I'm presuming that by this you mean will + simple infinitive and will + progressive infinitive.
You need to look first of all at the meaning of will
- which may be prediction or volition but is not necessarily future : this post
With these infinitives the action may be either present or future - but that's determined by the context and, if signalled linguistically at all, it's done by a time adverbial (at the moment / tomorrow
etc). "Will" itself is always present - it has the meaning I predict
or I intend to
- in other words it expresses present prediction/volition regarding another event which may be present, future or (with the perfect infinitive) past.
Then think about the simple and progressive infinitives : the simple infinitive expresses an action as "complete" while the progressive infinitive sees it as ongoing.
So : you have four possible combinations Prediction + on-going event : John's on holiday at the moment, lucky thing. He'll be lying on the beach at the moment while we're stuck here at work. (present = I predict he is lying...)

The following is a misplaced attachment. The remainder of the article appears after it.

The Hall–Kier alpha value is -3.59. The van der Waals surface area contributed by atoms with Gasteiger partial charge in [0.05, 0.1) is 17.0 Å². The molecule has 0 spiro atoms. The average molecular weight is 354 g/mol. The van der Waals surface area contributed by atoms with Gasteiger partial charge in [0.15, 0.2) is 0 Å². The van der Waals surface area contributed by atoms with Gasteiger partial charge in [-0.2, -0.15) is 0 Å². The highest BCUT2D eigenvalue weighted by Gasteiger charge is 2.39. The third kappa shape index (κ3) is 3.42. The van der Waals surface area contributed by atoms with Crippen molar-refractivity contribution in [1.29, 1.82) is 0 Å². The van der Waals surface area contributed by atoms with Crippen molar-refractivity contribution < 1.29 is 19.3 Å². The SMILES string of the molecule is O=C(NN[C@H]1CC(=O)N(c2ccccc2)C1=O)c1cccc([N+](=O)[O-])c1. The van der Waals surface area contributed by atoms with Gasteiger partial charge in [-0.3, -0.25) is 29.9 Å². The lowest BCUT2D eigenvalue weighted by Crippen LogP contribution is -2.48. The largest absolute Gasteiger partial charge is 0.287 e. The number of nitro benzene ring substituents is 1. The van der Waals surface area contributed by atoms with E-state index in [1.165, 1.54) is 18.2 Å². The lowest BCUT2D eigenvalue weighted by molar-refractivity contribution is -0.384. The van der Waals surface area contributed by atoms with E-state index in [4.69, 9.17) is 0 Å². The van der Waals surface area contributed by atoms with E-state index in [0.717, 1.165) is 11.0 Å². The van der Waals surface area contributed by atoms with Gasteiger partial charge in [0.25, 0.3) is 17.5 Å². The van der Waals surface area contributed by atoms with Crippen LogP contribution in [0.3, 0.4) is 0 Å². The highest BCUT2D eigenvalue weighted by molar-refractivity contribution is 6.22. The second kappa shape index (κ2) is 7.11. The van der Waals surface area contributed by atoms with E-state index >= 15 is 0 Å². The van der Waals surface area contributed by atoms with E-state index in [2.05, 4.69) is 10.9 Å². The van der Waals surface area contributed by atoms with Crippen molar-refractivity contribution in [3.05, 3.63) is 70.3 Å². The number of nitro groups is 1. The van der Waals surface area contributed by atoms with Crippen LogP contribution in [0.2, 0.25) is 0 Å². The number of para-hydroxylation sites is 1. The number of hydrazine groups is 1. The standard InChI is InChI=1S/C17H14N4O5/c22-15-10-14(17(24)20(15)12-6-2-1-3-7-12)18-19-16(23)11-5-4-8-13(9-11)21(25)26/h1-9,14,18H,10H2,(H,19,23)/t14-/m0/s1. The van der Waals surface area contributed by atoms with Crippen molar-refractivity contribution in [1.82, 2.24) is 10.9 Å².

At this time tomorrow, we'll be flying home. Prediction + "complete" event :
(Knock on the door) Oh, that will be
John. (present = I predict that is John)
I expect we'll arrive
about 7. Volition + on-going event : Right, I'll be going then.
(= I intend to go now)
This one is, I think relatively rare in comparison with the others, and is always an alternative to the simple (Right then, I'll go now
) but that's just a hunch which may be wrong. Can anyone think of an example where the progressive would be essential? I also can't think of any examples where it would be used to express volition regarding a future event. I usually present it as an option, used when the speaker really wants to stress the "on-goingness" of the action. Volition + "complete" event : Is everyone here? OK, I'll start now. (= I intend to start now)
I'll call you when David arrives.